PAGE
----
When we compare a file with its last version, we read all the manber-hashes into memory. More...
When we compare a file with its last version, we read all the manber-hashes into memory.
When we use them on commit for constructing a delta stream, we'll have to have them sorted and/or indexed for fast access; then we can't read them from disk or something like that.
We need about 16+4+8 (28, with alignment 32) bytes per hash value, and that's for approx. 128kB. So a file of 1M needs 8*32 => 512 bytes, 1G needs 8k*32 => 512 kB, 1T needs 8M*32 => 512 MB. If this is too much, you'll have to increase CS__APPROX_BLOCKSIZE_BITS and use bigger blocks.
(Although, if you've got files greater than 1TB, you'll have other problems than getting >512MB RAM) And still, there's (nearly) always a swap space ...
To avoid the costs of the unused 4 bytes (which accumulate to 32MB on a 1TB file) and to get the manber-hashes better into L2 cache (only the 32bit value - the rest is looked up after we found the correct hash) we allocate 3 memory regions - one for each data.
It's a tiny bit disturbing that we read the whole file at once and not as-needed. On the hypothetical 1TB file we'll be reading 512MB before seeing that the first block had changed... Perhaps this should be expanded later, to say something like "already open, return next N entries" - file handle, last N, etc. should be stored in struct cs__manber_hashes. For now I'll just ignore that, as a (practical) 4GB file (a DVD) will lead to 2MB read - and on average we'll find a difference after 2GB more reading.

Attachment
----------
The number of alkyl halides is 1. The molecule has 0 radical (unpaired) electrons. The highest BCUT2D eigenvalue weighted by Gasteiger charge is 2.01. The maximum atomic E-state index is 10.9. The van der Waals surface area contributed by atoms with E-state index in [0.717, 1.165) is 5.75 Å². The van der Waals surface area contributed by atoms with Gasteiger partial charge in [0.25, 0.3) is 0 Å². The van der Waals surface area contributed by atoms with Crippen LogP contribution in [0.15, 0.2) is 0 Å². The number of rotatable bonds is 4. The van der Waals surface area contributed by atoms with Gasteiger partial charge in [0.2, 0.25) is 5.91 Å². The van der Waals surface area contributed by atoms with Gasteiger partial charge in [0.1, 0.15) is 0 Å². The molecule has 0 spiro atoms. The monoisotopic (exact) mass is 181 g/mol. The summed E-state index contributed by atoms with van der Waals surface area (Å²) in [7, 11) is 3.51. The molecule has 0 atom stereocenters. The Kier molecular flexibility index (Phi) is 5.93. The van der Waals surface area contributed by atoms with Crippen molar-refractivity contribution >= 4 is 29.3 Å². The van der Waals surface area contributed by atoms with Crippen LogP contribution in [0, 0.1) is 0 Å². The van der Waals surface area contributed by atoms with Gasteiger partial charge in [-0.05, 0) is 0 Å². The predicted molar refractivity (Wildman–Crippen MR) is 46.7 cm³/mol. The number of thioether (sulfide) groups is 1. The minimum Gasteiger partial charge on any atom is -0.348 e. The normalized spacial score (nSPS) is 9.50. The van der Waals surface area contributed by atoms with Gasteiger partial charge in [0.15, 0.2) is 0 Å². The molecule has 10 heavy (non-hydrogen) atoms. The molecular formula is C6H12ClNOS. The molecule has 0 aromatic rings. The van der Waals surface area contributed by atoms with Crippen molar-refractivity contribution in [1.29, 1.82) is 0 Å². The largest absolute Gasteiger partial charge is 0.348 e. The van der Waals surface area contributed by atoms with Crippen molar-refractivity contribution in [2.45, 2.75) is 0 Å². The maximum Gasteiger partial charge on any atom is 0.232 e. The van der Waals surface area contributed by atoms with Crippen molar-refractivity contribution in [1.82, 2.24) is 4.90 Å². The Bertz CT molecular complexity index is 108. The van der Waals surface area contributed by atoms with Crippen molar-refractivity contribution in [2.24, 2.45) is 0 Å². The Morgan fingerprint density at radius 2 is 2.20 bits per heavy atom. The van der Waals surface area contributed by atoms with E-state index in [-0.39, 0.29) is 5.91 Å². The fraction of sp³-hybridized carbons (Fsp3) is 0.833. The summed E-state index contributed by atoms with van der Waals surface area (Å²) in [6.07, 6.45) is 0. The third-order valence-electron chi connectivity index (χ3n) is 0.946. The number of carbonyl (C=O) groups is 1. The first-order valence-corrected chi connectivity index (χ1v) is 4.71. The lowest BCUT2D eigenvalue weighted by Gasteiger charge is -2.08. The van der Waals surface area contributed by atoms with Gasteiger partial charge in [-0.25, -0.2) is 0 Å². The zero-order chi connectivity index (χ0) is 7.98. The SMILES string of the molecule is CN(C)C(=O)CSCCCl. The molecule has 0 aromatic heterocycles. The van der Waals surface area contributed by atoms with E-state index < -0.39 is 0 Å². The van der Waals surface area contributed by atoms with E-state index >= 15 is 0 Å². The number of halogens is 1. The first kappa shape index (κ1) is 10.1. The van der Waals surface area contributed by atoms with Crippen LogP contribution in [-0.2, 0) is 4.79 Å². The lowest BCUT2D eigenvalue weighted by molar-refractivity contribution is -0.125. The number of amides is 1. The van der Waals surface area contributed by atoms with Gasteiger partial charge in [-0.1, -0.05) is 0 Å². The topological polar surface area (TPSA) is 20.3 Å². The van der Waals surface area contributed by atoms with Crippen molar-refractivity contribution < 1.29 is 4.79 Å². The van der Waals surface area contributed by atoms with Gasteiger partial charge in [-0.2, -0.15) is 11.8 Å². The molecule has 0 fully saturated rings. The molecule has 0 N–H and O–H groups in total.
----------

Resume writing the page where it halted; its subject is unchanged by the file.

A better way than read()/lseek() would be mmap of binary files. But that wouldn't allow to have the data compressed. I don't know if that matters; the 1TB file has 8M lines * 60 Bytes => 480MB on ASCII-data.
If we assume that the CRCs and lengths can be compressed away, we still need the offsets and MD5s, so we would still end with 8M * 24 Bytes, ie. at least 196MB. I don't think that's a necessity.
Please note, that on 1TB files you'll have 8M of hash blocks, which have a significant collision-chance on 32bit hash values! (look up discussion about rsync and its bugs on block change detection). We'd either have to use bigger blocks or a bigger hash value - the second might be easier and better, esp. as files this big should be on a 64bit platform, where a 64bit hash won't be slow.
The last block in a file ends per definition *not* on a manber-block- border (or only per chance). This block is not written into the md5s file. The data is verified by the full-file MD5 that we've been calculating.